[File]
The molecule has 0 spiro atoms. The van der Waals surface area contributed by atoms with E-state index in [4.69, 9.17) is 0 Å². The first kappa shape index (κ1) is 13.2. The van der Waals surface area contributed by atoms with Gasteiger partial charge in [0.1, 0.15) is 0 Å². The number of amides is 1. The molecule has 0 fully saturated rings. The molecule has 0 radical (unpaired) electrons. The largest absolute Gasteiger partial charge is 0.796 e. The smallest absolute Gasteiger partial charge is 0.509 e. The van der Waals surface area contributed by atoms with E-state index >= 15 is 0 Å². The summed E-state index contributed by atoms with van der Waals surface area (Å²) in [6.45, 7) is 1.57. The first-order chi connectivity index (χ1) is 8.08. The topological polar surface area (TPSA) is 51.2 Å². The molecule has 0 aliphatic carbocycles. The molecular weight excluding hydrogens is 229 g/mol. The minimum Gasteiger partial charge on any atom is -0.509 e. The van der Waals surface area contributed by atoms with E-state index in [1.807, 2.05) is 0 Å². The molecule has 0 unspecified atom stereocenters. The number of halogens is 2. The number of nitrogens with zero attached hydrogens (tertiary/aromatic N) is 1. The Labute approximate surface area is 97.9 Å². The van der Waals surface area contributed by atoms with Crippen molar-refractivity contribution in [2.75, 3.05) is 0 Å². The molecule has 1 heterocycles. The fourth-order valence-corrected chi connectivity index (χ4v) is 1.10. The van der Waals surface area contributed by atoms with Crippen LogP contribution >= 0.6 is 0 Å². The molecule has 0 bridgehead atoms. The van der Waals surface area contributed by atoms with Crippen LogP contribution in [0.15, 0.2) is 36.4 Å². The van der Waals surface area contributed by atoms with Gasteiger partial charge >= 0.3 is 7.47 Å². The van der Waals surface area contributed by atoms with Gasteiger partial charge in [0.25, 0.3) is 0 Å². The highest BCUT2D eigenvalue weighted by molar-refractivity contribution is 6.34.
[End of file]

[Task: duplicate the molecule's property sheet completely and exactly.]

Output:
The molecule has 0 spiro atoms. The van der Waals surface area contributed by atoms with E-state index in [4.69, 9.17) is 0 Å². The first kappa shape index (κ1) is 13.2. The van der Waals surface area contributed by atoms with Gasteiger partial charge in [0.1, 0.15) is 0 Å². The number of amides is 1. The molecule has 0 fully saturated rings. The molecule has 0 radical (unpaired) electrons. The largest absolute Gasteiger partial charge is 0.796 e. The smallest absolute Gasteiger partial charge is 0.509 e. The van der Waals surface area contributed by atoms with E-state index >= 15 is 0 Å². The summed E-state index contributed by atoms with van der Waals surface area (Å²) in [6.45, 7) is 1.57. The first-order chi connectivity index (χ1) is 8.08. The topological polar surface area (TPSA) is 51.2 Å². The molecule has 0 aliphatic carbocycles. The molecular weight excluding hydrogens is 229 g/mol. The minimum Gasteiger partial charge on any atom is -0.509 e. The van der Waals surface area contributed by atoms with E-state index in [1.807, 2.05) is 0 Å². The molecule has 0 unspecified atom stereocenters. The number of halogens is 2. The number of nitrogens with zero attached hydrogens (tertiary/aromatic N) is 1. The Labute approximate surface area is 97.9 Å². The van der Waals surface area contributed by atoms with Crippen molar-refractivity contribution in [2.75, 3.05) is 0 Å². The molecule has 1 heterocycles. The fourth-order valence-corrected chi connectivity index (χ4v) is 1.10. The van der Waals surface area contributed by atoms with Crippen LogP contribution >= 0.6 is 0 Å². The molecule has 0 bridgehead atoms. The van der Waals surface area contributed by atoms with Crippen LogP contribution in [0.15, 0.2) is 36.4 Å². The van der Waals surface area contributed by atoms with Gasteiger partial charge >= 0.3 is 7.47 Å². The van der Waals surface area contributed by atoms with Gasteiger partial charge in [0.25, 0.3) is 0 Å². The highest BCUT2D eigenvalue weighted by molar-refractivity contribution is 6.34.